Congenital Migraine Mutations alter the Calcium-Dependent Regulation of P/Q-type Calcium Channels and Affect Synaptic Plasticity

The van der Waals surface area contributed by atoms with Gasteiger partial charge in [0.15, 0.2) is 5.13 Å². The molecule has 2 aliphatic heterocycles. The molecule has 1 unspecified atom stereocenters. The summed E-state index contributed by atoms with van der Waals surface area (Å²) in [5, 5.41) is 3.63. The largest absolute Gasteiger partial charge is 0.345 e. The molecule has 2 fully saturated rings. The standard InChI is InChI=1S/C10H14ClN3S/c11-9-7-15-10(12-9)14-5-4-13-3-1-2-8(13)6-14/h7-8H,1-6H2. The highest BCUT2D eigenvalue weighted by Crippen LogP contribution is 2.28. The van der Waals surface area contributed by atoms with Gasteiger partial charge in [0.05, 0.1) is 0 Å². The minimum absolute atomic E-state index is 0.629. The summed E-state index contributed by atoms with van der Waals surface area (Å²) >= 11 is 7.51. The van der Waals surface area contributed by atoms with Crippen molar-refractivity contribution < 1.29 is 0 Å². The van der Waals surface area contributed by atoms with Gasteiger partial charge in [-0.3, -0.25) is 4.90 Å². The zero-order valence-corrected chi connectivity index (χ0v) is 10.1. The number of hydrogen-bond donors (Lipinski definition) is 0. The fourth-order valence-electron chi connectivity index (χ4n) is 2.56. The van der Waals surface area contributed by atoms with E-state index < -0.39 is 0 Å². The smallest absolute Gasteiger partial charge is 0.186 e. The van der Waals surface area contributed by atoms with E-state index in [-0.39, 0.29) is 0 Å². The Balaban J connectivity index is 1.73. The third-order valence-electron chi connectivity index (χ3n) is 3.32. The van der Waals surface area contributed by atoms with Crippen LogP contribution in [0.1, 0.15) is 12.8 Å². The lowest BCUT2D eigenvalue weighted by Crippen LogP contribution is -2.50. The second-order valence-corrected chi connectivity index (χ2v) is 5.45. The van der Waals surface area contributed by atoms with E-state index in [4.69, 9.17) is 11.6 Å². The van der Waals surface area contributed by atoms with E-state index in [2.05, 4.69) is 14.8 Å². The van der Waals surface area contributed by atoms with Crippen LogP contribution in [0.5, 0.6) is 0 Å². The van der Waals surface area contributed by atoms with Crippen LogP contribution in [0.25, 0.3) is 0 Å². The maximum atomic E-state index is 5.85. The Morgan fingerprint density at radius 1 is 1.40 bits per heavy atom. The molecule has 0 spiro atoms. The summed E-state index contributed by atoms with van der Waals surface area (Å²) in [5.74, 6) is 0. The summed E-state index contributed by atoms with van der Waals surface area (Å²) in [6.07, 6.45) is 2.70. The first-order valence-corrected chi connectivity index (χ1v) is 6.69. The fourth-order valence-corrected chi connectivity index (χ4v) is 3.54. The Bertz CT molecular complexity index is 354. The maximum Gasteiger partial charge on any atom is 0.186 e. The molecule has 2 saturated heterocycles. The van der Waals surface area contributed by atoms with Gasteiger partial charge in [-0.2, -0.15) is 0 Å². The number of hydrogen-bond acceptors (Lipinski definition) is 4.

Migraine headaches affect approximately 15 percent of the Western population. However, the complicated genetic and underlying physiological basis of migraine has resulted in both slow advancement in new treatments and poor understanding of the disease at the cellular level. Familial Hemiplegic Migraine (FHM) is a type of migraine with similar clinical features to typical migraine, and likely with similar cellular mechanisms, but with well-understood genetics. FHM has become a leading model for studying typical migraine. FHM is clinically characterized by migraine headaches, usually preceded by visual or auditory auras (sensations), and accompanied by hemiparesis (one side of the patients body undergoes varying degrees of paralysis during the migraine attacks). The migraine symptoms can last from a few minutes to several days. Approximately 50 percent of patients with FHM have mutations in the CACNA1A gene, which codes for a type of calcium channel protein that is primarily responsible for facilitating communication between neurons in the brain. Paul Adams' research focuses on identifying FHM genetic mutations in patients and then introducing those mutations into cloned calcium channel genes. The effects of the FHM mutation on calcium channel properties can then be studied by introducing the mutated channel into a human cell line and then studying the channel using electrical recording techniques. Additionally, the effects of FHM mutations on communication between neurons in the living brain will be studied in mice that have been genetically engineered to contain human FHM mutations in their CACNA1A gene. The results of Adams' research will provide a better understanding of the molecular mechanisms behind FHM, and thereby contribute to the development of more effective therapies for all types of migraine headaches.